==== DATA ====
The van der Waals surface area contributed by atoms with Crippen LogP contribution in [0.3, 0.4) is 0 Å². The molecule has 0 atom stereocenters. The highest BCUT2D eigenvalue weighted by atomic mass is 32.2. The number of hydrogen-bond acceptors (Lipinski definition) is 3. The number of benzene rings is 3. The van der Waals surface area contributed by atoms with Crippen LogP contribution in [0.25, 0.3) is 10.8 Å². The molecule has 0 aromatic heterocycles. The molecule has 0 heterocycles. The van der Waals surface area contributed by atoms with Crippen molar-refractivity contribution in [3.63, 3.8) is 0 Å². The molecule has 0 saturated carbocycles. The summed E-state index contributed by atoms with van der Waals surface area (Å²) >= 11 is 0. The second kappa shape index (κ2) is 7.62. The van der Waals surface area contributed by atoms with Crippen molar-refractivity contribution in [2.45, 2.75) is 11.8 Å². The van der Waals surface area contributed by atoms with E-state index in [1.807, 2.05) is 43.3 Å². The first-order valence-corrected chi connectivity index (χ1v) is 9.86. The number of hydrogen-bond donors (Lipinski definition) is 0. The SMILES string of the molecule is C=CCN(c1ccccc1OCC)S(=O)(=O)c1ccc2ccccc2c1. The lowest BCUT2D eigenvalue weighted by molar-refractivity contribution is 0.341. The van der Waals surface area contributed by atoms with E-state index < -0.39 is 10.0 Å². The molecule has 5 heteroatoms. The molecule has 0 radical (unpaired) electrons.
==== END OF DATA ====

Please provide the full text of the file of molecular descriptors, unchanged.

The van der Waals surface area contributed by atoms with Crippen LogP contribution in [0.3, 0.4) is 0 Å². The molecule has 0 atom stereocenters. The highest BCUT2D eigenvalue weighted by atomic mass is 32.2. The number of hydrogen-bond acceptors (Lipinski definition) is 3. The number of benzene rings is 3. The van der Waals surface area contributed by atoms with Crippen LogP contribution in [0.25, 0.3) is 10.8 Å². The molecule has 0 aromatic heterocycles. The molecule has 0 heterocycles. The van der Waals surface area contributed by atoms with Crippen molar-refractivity contribution in [3.63, 3.8) is 0 Å². The molecule has 0 saturated carbocycles. The summed E-state index contributed by atoms with van der Waals surface area (Å²) >= 11 is 0. The second kappa shape index (κ2) is 7.62. The van der Waals surface area contributed by atoms with Crippen molar-refractivity contribution in [2.45, 2.75) is 11.8 Å². The van der Waals surface area contributed by atoms with E-state index in [1.807, 2.05) is 43.3 Å². The first-order valence-corrected chi connectivity index (χ1v) is 9.86. The number of hydrogen-bond donors (Lipinski definition) is 0. The SMILES string of the molecule is C=CCN(c1ccccc1OCC)S(=O)(=O)c1ccc2ccccc2c1. The lowest BCUT2D eigenvalue weighted by molar-refractivity contribution is 0.341. The van der Waals surface area contributed by atoms with E-state index < -0.39 is 10.0 Å². The molecule has 5 heteroatoms. The molecule has 0 radical (unpaired) electrons.